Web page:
A number of computer vision problems such as human age estimation, crowd density estimation and body/face pose (view angle) estimation can be formulated as a regression problem by learning a mapping function between a high dimensional vector-formed feature input and a scalarvalued output. Such a learning problem is made difﬁcult due to sparse and imbalanced training data and large feature variations caused by both uncertain viewing conditions and intrinsic ambiguities between observable visual features and the scalar values to be estimated. Encouraged by the recent success in using attributes for solving classiﬁcation problems with sparse training data, this paper introduces a novel cumulative attribute concept for learning a regression model when only sparse and imbalanced data are available. More precisely, low-level visual features extracted from sparse and imbalanced image samples are mapped onto a cumulative attribute space where each dimension has clearly deﬁned semantic interpretation (a label) that captures how the scalar output value (e.g. age, people count) changes continuously and cumulatively. Extensive experiments show that our cumulative attribute framework gains notable advantage on accuracy for both age estimation and crowd counting when compared against conventional regression models, especially when the labelled training data is sparse with imbalanced sampling.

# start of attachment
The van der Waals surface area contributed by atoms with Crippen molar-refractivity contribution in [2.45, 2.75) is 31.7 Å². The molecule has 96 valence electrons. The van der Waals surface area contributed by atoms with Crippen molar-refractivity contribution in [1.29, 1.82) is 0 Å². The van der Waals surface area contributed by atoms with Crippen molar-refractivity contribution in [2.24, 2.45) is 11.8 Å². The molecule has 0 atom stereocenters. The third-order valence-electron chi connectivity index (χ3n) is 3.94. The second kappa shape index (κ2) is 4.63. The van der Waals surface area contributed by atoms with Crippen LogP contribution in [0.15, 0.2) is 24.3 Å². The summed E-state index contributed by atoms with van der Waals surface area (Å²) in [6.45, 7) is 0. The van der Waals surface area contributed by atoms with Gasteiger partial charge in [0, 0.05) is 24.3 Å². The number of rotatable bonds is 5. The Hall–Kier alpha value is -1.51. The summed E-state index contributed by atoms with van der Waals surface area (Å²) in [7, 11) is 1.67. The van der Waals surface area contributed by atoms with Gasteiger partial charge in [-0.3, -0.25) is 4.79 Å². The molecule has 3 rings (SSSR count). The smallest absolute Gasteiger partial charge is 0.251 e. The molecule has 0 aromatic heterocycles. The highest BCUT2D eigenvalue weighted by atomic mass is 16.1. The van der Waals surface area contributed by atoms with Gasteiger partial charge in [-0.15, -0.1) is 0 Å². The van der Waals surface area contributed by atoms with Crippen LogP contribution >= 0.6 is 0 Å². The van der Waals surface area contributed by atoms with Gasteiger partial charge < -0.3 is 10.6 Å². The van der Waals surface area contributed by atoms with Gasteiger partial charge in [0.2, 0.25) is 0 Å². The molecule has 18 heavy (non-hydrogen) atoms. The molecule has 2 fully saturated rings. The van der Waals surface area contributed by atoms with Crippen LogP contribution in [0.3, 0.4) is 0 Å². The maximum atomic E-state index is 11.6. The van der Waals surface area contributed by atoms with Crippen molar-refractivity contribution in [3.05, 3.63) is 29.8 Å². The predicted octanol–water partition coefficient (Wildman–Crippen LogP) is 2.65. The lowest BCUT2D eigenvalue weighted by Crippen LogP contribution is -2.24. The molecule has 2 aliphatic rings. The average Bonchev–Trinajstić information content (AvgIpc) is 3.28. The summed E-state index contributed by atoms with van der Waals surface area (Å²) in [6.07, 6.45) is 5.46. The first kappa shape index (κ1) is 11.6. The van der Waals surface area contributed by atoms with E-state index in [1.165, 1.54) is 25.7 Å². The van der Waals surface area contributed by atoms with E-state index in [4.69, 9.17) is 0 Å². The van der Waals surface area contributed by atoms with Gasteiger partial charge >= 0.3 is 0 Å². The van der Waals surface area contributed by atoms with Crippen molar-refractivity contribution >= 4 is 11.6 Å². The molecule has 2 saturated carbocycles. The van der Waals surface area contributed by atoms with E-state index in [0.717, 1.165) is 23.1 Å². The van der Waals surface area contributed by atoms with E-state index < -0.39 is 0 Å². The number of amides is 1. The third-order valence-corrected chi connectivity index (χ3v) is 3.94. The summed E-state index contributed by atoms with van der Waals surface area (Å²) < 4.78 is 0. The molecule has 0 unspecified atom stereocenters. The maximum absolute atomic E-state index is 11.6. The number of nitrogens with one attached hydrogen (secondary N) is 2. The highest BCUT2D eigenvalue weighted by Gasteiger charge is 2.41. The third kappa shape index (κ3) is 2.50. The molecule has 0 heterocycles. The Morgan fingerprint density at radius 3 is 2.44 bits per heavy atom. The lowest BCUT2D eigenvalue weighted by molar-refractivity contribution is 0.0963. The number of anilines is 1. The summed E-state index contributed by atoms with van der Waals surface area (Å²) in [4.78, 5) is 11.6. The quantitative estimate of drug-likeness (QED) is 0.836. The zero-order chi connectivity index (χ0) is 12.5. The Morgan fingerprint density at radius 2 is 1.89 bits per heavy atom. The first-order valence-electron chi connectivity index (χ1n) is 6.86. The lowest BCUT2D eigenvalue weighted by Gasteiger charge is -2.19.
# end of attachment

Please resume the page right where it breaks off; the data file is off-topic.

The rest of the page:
Age estimation and crowd counting both suffer from sparse and imbalanced training data distribution. Top: FG-NET facial age dataset. Bottom: UCSD crowd dataset.
The pipeline of our framework compared with conventional regression framework.
Age estimation performance with sparse and imbalanced data measured using cumulative scores (the higher the better).
A dataset collected from a publicly accessible webcam for crowd counting and profiling research. Over 60,000 pedestrians were labelled in 2000 video frames.Details ...